Consequently, interventions in art could pass as almost invisible gestures, such as for example leaving matches in a corner of the gallery.
Now it is time to reemerge but differently. Hence the video “Family” from 2014, which is queer at its best. Post-socialist life in the countryside, transforms an old woman (performed by Molnar himself) into an almost, still and mute, rare species. Her seclusion functions as the best trophy image to be taken. It seems that the current spectator is just the ultimate voyeuristic scum.
In the end is the video “Das Kapital/Die Kunst” from 2016. Capital and Art, captured in between the neuter grammatical gender of capital (the German article “das”) and the feminine gender of art (the German article “die”) take a harsh but realistic look at contemporary art. It is not strange that the last work is a tribute to Karl Marx’s “Kapital” in which Marx provided a critical analysis of capitalism as political economy. Art is today a hostage of money, financialization, the art market and show business. Molnar in the video performs an intervention that counts and summarizes the time between 1977 and 2016 (again, as in his start in the 1970s) but altogether differently. The names of Julije Knifer, Yves Klein, Joseph Beuys, Ad Reinhard, Wolf Vostell are imprinted on raincoats, and Molnar is wearing himself a raincoat, while he wildly stamps the pages of Marx’s “Kapital”, tears away pages of the book, burns and crushes pages of the book. The passage from the neuter gender of capital to the feminine position of art is an obsessive process caught today in the over-bureaucratic machine of administration and financialization.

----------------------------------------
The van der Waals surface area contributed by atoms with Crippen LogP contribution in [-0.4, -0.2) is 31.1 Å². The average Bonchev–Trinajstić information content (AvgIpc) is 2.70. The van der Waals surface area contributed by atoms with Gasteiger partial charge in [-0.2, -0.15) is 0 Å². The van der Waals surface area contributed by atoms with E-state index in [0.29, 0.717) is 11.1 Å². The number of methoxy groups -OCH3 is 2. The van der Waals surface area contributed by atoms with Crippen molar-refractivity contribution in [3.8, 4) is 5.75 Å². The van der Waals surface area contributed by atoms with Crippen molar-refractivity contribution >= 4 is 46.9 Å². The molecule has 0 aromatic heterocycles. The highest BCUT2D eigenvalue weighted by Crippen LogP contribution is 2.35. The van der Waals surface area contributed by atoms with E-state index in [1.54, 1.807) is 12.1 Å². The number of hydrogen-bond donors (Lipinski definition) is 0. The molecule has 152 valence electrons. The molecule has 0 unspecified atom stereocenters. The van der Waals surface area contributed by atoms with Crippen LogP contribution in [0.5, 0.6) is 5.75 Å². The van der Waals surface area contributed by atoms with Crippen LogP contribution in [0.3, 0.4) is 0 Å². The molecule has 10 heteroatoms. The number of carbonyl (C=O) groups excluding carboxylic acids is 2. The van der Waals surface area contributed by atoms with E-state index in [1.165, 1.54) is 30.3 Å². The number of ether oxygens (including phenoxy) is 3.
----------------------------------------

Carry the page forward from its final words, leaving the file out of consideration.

It might seem pretty cynical but it also underlines a continuing sense of hope, precisely because it is without hope.
Marina Gržinic, professor at the Academy of Fine Arts in Vienna, is a philosopher and an artist. She lives in Ljubljana and works in Ljubljana and Vienna. In 2014 she co-authored with Šefik Tatlic the book Necropolitics, Racialization and Global Capitalism: Historicization of Biopolitics and Forensics of Politics, Art, and Life (Lexington Books, USA, 2014). Gržinic has been making video art works, installations and performative exhibitions since 1982 and in collaboration with the artist and art historian Aina Šmid from Ljubljana.
Darko Šimicic is an art critic and curator based in Zagreb, Croatia. His recent interests are focused on avant-garde in the 1920s and 1930s (Zenithism, Dada, Bauhaus, photomontages) and on Croatian art in the 1960s and 1970s (Gorgona, Mangelos, Group of Six Artists, Tomislav Gotovac). He co-founded the Tomislav Gotovac Institute in Zagreb and is in the team of experts for Gotovac’s retrospective exhibition due to open at the Museum of Modern and Contemporary Art in Rijeka in 2017.The exhibition is a Trieste Contemporanea production under the patronage of the Consulate General of the Republic of Croatia in Trieste and supported by the Regione Autonoma Friuli Venezia Giulia. It is organised, curator Giuliana Carbi Jesurun, with the collaboration of the Institute for Contemporary Art in Zagreb and Studio Tommaseo in Trieste, with the participation of the Casa dell’Arte in Trieste and thanks to the assistance of Ms Dubravka Cherubini and Mr Berislav Vodopija.